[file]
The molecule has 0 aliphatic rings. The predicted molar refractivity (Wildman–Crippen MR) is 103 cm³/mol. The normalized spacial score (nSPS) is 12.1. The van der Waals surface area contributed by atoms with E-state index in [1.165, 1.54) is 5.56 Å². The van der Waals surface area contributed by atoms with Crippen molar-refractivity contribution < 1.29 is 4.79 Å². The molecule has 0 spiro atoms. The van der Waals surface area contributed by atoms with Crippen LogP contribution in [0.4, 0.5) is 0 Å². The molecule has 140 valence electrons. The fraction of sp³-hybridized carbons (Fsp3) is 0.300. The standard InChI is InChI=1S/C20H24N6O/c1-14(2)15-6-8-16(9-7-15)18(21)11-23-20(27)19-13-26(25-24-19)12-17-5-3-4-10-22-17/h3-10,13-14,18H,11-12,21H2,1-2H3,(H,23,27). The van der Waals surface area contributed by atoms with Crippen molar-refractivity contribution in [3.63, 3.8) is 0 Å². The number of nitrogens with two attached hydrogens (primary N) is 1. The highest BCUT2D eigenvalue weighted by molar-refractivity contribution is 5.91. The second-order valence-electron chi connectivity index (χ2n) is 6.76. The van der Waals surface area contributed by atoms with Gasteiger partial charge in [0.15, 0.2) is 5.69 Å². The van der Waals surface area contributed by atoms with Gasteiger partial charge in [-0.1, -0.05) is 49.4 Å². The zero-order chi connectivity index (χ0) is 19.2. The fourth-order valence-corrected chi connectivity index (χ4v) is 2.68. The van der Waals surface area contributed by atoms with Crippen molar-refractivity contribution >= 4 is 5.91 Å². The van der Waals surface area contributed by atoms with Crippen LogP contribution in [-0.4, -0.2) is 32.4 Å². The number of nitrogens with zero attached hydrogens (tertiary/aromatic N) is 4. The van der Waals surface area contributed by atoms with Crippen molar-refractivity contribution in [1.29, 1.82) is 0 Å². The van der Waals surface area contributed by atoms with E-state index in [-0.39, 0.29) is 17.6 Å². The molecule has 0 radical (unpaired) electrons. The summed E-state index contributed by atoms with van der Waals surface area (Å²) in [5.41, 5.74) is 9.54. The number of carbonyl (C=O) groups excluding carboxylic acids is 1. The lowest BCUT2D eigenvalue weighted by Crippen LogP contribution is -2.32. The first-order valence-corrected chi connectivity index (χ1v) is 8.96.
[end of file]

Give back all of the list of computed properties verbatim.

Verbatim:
The molecule has 0 aliphatic rings. The predicted molar refractivity (Wildman–Crippen MR) is 103 cm³/mol. The normalized spacial score (nSPS) is 12.1. The van der Waals surface area contributed by atoms with E-state index in [1.165, 1.54) is 5.56 Å². The van der Waals surface area contributed by atoms with Crippen molar-refractivity contribution < 1.29 is 4.79 Å². The molecule has 0 spiro atoms. The van der Waals surface area contributed by atoms with Crippen LogP contribution in [0.4, 0.5) is 0 Å². The molecule has 140 valence electrons. The fraction of sp³-hybridized carbons (Fsp3) is 0.300. The standard InChI is InChI=1S/C20H24N6O/c1-14(2)15-6-8-16(9-7-15)18(21)11-23-20(27)19-13-26(25-24-19)12-17-5-3-4-10-22-17/h3-10,13-14,18H,11-12,21H2,1-2H3,(H,23,27). The van der Waals surface area contributed by atoms with Crippen molar-refractivity contribution in [3.63, 3.8) is 0 Å². The number of nitrogens with two attached hydrogens (primary N) is 1. The highest BCUT2D eigenvalue weighted by molar-refractivity contribution is 5.91. The second-order valence-electron chi connectivity index (χ2n) is 6.76. The van der Waals surface area contributed by atoms with Gasteiger partial charge in [0.15, 0.2) is 5.69 Å². The van der Waals surface area contributed by atoms with Gasteiger partial charge in [-0.1, -0.05) is 49.4 Å². The zero-order chi connectivity index (χ0) is 19.2. The fourth-order valence-corrected chi connectivity index (χ4v) is 2.68. The van der Waals surface area contributed by atoms with Crippen molar-refractivity contribution >= 4 is 5.91 Å². The van der Waals surface area contributed by atoms with Crippen LogP contribution in [-0.4, -0.2) is 32.4 Å². The number of nitrogens with zero attached hydrogens (tertiary/aromatic N) is 4. The van der Waals surface area contributed by atoms with Crippen molar-refractivity contribution in [1.29, 1.82) is 0 Å². The van der Waals surface area contributed by atoms with E-state index in [-0.39, 0.29) is 17.6 Å². The molecule has 0 radical (unpaired) electrons. The summed E-state index contributed by atoms with van der Waals surface area (Å²) in [5.41, 5.74) is 9.54. The number of carbonyl (C=O) groups excluding carboxylic acids is 1. The lowest BCUT2D eigenvalue weighted by Crippen LogP contribution is -2.32. The first-order valence-corrected chi connectivity index (χ1v) is 8.96.